Institut des
NanoSciences de Paris
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Capteurs plasmoniques

Yves Borensztein

Development of ultra-sensitive plasmonic sensors

 

Nanoparticles of different metals (gold, silver, palladium, etc.) have particular optical properties, related to the so-called localized surface plasmon resonances, which are collective oscillations of the conduction electrons confined within the particles, as illustrated in Fig.1. For example, plasmon resonance for Au is in the visible optical range, and gives a red or purple color to Au particles instead of the usual yellow color (Fig.2).

 

 

Fig.1 Localized surface plasmon resonance of a metal nanoparticle : collective oscillation of conductions electrons induced by the electric field of light

Fig.2 Solution of gold nanoparticles in suspension

 

 

This resonance is very sensitive to the immediate environment of the particles and can be strongly affected when the particles interact with molecules or ions. Thanks to this very high sensitivity, gas or biological sensors based on nanoparticles of gold, gold-based alloys or other metals [1] are being developed (see Fig. 3). We have developed an original optical technique, the reflectance anisotropy spectroscopy (RAS), which allows us to achieve a higher sensitivity than conventional plasmonic sensors, making it possible to demonstrate the adsorption of very small quantities of molecules. We used it to study the reaction of hydrogen with gold nanoparticles [2] or to make a prototype hydrogen sensor [3]. For this purpose, specific samples with optical dichroism are prepared by evaporation of gold and / or palladium on a glass substrate (fig 4).

 

 

Fig. 3 Shift of the plasmon resonance induced by the adsorption of molecules

Fig. 4 Scanning electron micrograph of gold nanoparticles

 

 

 

An illustration of the sensing sensitivity down to a few ppm of H2 is shown in Fig. 5. The top panel shows the modification of the RAS signal measured in real time, when switching the gas from pure Ar to H2 diluted in Ar and back, for decreasing concentration of H2, from pure (100%) to highly diluted (0.0002%, i.e 2 part per million). On the left part, from 100% to 4%, the change of signal is large, and corresponds to the formation of the dense ’beta’ phase of Pd hydride. On the right part, at and below 0.25%, the change of signal is much smaller, and corresponds to the formation of the dilute ’alpha’ phase of Pd hydride. At intermediate concentration of H2 (1%), there is coexistence of the two phases. The zoom shown in the bottom panel shows that, except for the intermediate case, the kinetics for the detection of H2 is fast, even at very low concentration, showing that this method provides a very competitive H2 sensor. More details can be found in 2018 PhD defense by William Watkins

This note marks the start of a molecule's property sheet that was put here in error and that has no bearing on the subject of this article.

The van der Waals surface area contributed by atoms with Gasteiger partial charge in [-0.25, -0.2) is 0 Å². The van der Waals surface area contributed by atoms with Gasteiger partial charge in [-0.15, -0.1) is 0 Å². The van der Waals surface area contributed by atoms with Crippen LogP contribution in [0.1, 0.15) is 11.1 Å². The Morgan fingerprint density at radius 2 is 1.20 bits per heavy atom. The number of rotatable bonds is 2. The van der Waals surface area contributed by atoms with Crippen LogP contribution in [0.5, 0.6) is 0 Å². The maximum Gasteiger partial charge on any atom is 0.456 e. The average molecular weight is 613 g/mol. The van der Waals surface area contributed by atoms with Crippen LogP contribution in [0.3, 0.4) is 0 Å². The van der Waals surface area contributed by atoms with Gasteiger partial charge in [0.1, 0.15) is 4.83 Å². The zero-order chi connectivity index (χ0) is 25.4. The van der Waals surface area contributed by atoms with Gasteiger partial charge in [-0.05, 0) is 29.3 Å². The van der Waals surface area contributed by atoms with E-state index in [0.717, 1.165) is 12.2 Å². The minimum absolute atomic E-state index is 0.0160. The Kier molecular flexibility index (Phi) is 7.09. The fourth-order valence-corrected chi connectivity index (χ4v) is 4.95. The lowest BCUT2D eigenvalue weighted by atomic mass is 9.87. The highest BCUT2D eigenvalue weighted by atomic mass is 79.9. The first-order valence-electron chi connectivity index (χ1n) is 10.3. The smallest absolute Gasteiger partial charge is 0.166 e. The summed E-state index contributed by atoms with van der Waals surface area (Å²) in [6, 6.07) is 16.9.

Fig.5 Effect of H2 diluted in Ar on the RAS signal measured on an anisotropic plasmonic Pd sample. Up : change of the RAS signal measured as a function of switching between pure H2 in Ar and pure Ar, for decreasing concentrations of H2, from pure H2 (100%) to 2 ppm. Middle : zoom on three cycles (16%, 1% and 0.015%), the first and last ones showing a fast saturation Bottom : scheme of PdHx for dense, dilute and intermediate phases

 

 

 

 

References